Oregon Supreme Court 03-04-10
Read the full article for details about the following new cases:
- Kidnapping - Asportation
This case provides the counterbalance to Wolleat and Zweigart, recent S.Ct. cases that stand for the proposition that moving somebody around in their home is not kidnapping if it is incidental to another crime like Murder or Assault. Or, as the S.Ct. today notes:
Those cases demonstrate that, when the only evidence of a defendant's intent is physical movement of the victim, a reasonable juror may only infer intent to interfere substantially with a victim's freedom of movement if there is 'evidence that the defendant moved the victim a substantial distance."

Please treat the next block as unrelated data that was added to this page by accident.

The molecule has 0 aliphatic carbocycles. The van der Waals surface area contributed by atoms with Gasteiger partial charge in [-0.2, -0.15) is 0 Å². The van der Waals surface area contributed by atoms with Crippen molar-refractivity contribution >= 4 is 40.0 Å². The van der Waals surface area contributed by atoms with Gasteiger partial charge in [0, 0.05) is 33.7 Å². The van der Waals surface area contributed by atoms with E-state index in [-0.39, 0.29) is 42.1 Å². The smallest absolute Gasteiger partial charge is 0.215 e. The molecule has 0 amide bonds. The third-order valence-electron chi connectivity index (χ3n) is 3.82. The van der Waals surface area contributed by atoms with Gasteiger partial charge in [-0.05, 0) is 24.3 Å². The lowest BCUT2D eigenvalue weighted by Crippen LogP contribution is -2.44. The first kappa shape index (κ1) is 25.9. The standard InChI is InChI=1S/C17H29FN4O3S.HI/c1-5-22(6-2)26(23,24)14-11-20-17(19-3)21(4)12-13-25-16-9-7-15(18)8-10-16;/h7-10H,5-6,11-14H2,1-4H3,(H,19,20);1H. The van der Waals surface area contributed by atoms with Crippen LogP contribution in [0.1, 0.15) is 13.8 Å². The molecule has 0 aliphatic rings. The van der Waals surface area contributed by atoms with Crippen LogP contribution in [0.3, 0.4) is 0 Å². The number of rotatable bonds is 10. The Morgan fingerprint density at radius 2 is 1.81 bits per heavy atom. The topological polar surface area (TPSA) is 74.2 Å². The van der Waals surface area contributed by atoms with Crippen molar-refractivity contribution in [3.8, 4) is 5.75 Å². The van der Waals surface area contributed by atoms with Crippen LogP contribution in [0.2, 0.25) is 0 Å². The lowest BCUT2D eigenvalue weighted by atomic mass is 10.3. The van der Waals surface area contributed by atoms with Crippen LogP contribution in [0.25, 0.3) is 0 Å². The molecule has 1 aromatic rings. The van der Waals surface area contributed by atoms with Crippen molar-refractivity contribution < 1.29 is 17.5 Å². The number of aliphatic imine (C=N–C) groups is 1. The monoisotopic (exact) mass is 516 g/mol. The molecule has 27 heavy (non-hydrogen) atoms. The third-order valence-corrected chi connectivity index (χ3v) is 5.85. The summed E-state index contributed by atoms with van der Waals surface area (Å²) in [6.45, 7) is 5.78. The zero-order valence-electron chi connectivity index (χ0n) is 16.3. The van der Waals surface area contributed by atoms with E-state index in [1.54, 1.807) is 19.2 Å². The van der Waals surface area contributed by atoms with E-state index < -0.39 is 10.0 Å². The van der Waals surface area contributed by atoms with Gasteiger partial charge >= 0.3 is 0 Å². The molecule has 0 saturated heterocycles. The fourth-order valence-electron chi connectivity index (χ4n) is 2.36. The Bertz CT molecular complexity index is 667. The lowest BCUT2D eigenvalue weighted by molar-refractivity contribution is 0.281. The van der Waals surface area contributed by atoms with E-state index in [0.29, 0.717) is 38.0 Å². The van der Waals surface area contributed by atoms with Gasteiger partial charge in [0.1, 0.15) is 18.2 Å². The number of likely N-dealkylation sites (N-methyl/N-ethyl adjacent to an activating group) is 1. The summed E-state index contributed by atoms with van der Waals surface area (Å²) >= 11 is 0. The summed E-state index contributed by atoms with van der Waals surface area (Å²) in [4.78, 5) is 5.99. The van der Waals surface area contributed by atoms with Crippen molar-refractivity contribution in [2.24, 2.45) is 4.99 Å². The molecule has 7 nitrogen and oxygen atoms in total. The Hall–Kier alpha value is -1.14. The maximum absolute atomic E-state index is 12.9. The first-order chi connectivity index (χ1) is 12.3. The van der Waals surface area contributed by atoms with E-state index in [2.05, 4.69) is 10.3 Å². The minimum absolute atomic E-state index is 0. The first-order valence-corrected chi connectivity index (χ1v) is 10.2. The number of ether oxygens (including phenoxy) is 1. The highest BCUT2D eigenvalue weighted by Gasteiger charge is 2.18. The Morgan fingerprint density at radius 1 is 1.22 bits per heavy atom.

In today's case, however, there was evidence of defendant's intent to interfere substantially with freedom of movement. Crazy ex-boyfriend grabs victim as she's walking out her door, pushes her back in and into her bedroom, where he repeatedly prevents her from escaping or calling for help by physically restraining her, taking her cell phone, stifling her screams and choking her when she attempted to escape. In fact, the whole point seemed to be to hold her hostage while he told her that he couldn't live without her. Thus, there was evidence from which a trier of fact could have found that defendant's acts were more than just incidental to assault and menacing. State v. Mejia